New season lamb checks
NEW-season lambs are arriving for sale in markets in ever-greater numbers, but the progress of many has been checked by bad weather.
Lamb marketings were running with hoggets last week and will now soon form the majority, says the Meat and Livestock Commission.
MLCs Duncan Sinclair says the progress of February- and March-born animals will be hit. With big lamb losses in the hills and uplands possible, the number on offer later in the season could also be less than in 1997, he suggests.
National Sheep Association chief executive John Thorley says: "Ive heard some stories of very big losses. It varies greatly from place to place, but while the number born may have been good, the losses have since been high."
Prices, meanwhile, are barely covering costs of production at the moment, says Mr Thorley. Average auction prices on Monday were 126p/kg, down 4p on the week.
"People that are buying new-season lamb want a good-quality product – its time they started paying for it," he adds.
Butcher Keith Embrey at Bishops Castle, Shrops says lambs are already priced high enough, considering what the public is prepared to pay. Any further rises and consumer resistance will build, especially given the comparatively low beef and pork prices.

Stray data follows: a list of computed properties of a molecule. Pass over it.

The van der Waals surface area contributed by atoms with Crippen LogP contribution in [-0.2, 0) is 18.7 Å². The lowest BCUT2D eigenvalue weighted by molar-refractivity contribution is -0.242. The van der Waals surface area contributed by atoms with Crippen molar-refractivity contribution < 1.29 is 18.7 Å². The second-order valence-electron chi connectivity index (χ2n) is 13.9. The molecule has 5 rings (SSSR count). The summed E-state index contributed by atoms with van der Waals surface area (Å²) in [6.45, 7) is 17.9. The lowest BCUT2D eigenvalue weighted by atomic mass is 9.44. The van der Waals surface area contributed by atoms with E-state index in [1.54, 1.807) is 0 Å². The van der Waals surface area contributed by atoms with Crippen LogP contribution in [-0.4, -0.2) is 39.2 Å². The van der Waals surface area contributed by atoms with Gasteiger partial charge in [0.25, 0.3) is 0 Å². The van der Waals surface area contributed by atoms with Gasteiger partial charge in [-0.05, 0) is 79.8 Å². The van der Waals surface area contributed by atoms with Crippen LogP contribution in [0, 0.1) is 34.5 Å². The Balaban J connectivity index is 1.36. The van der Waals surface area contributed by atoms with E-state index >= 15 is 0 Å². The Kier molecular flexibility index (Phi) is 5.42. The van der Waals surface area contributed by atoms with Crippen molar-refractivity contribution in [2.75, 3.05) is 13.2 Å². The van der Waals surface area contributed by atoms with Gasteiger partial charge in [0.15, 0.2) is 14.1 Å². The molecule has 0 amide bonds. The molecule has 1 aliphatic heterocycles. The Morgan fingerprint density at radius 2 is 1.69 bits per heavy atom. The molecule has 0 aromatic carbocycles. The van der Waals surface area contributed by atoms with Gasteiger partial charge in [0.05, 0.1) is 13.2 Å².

Lamb chops are a smaller product, too, so may not look as good value as competitors, says Mr Embrey. "If youve done a days work, you want to eat two."
Recent bad weather means that, after getting a good start, some of the stock has lost condition. "We have to watch what were buying."
As soon as finer weather arrives, farmers will crack on with groundwork and delay selling lambs, says Mr Embrey. "So the supply could temporarily dry up and prices could rise."
The final straw… With forage in short supply, farmers were hoping for an early turnout this spring. It didnt happen and demand for straw has risen at the auctions in the face of cold and wet weather.